Searching for Hogan-esque Heroes on Sunday
// April 7th, 2011 // Uncategorized
Watching “Yes Sir: Jack Nicklaus and the ’86 Masters” narrated by his son Jackie, got me thinking about my own dad, who recently retired.
After working as a dentist for over 30 years, he hung up his drill and has attempted to settle into a life of leisure. Not an easy task for someone like my dad, who has been doing something for as long as he can remember. Now all of it sudden it’s not part of his life anymore.
The end of a professional career, much like the end of a brilliant sports career, is usually not as simple as an ensuring you have an adequate retirement fund. Though it may take my dad a little while, I have no doubt he will enjoy his retirement once this never-ending winter relents and he can get back on the golf course. Those who do seem to accept the twilight of their athletic endeavors are often crippled by withdrawal, causing them to scratch away at their good sense until it lures them back onto the field, or court.
We judge these decisions because, like our parents, our heroes are held to a different standard.
In 2011 these lofty standards seem grossly naïve.
In the late 40’s and 50’s there were true American heroes throughout the sports world. They were men among men. They married their high school sweethearts and drank canned beer. They sacrificed years from their primes to defend their country. They were not forced into service, they just could not get away from that voice inside them that propelled them to pick us all up and throw us over their shoulders. When they lost they were not spraying blame around to anyone who would listen. They owned up to their mistakes.
For better or worse, their influence can be seen in the generation of boys who grew up watching them.
My dad’s favorite golfer when he was a kid was Ben Hogan.
In 1949 while driving down a country road in Van Horn Texas, Hogan, one of the best golfers in the world at the time, found himself face to face with an out of control Greyhound bus. The bus had swerved to pass a slow moving truck and was now bearing down on Ben Hogan and his wife Valerie. In an instant, and without hesitation, Hogan threw his body across the front seat of the car to protect his wife from the impending impact. In showing a complete lack of regard for his own life Hogan may have in fact saved it. Had his mind not instantly shifted into that ‘carry the world on my back’ mentality, he would have been crushed as the accident pushed the engine through the front of the car and into the driver’s seat.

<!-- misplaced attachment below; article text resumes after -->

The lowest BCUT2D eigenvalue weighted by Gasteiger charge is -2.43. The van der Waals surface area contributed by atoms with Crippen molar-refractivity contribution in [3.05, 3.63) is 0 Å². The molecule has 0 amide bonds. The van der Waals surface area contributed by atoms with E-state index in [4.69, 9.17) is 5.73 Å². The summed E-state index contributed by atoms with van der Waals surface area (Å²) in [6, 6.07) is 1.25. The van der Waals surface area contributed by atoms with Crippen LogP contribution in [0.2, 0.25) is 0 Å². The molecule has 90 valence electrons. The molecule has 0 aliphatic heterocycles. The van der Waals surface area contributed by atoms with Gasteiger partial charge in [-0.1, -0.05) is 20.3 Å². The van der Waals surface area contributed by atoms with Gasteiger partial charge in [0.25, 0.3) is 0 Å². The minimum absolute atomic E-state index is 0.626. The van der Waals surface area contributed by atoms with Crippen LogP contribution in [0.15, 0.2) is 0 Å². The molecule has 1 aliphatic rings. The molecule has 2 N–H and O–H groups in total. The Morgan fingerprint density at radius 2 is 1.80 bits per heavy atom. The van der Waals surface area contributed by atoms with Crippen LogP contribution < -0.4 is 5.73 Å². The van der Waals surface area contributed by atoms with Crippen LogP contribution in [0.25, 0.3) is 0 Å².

As a result of his actions, his wife suffered only minor scratches. Though he had escaped with his life, Hogan had broken his collarbone and an ankle, crushed a rib, and endured a double fracture of the pelvis. As Hogan sat in a hospital in El Paso recovering from his injuries, he developed a blood clot that forced doctors to tie off the principal veins in his legs to stop the clot from reaching his heart.
Medical experts felt that the injuries would prevent Hogan from ever wasting a good walk again.
Sixteen months after the accident, and still showing a visible limp, Hogan won the 1950 US Open at Merion. In a remarkable display determination he hung around all weekend before sticking a one iron to force a playoff with Lloyd Mangum and George Fazio. Then the next day a physically exhausted Hogan shot a 69 to capture the title. The nation united behind Hogan, hoisting him on its collective shoulders and honoring him with a ticker tape parade down Broadway. The circumstances that led to Hogan’s injuries, and his subsequent triumph, created a hero that transcended sports.
After learning more about the man who had struck his last important shot before I was walking, I see how he impacted the young boy who grew up to be my dad. Hogan exemplified hard work. He practiced day and night to perfect his game. He was a hero that wanted none of the credit or fanfare that came with the role. I see many of these qualities in my dad, who values a good day’s work above all else.
Watching a “washed up” Nicklaus defy the odds and give people something to truly cheer about, as Hogan had, I began to wonder how our modern day heroes would stack up in my father’s eyes.
I remember watching Tiger Woods limp through the US Open in 2008 on a broken left tibia and with no cartilage in his left knee. That’s the leg that bears the force of his violent swing. Even for someone who didn’t like Woods, it was a pretty gutsy performance. Afterward, I wanted to run up to my father, boasting about Woods like a little kid showing off his report card. For some reason I didn’t.
Now, three years later, as Tiger has gone from a robotic prodigy stalking the record books, to a cautionary tale so over the top, he is more of a punch line than golfer, I think I know why.
My generation has been affected by our favorite athletes the same way that Hogan influenced my dad. The difference is, what we have been left with is doubts. We have 24-7 access to every aspect of professional athletes lives. The good, the bad, and the horrifyingly ugly. No one can live up to the sterling examples of men like Ben Hogan because we don’t want them to.
That kind of hard working, selfless mentality doesn’t sell.
As a result, my dad is likely to get more joy from watching “Yes Sir”, than from all four rounds of the Masters this weekend. As he tries to settle into his retirement, I wish my generation had something better to offer him on a Sunday afternoon.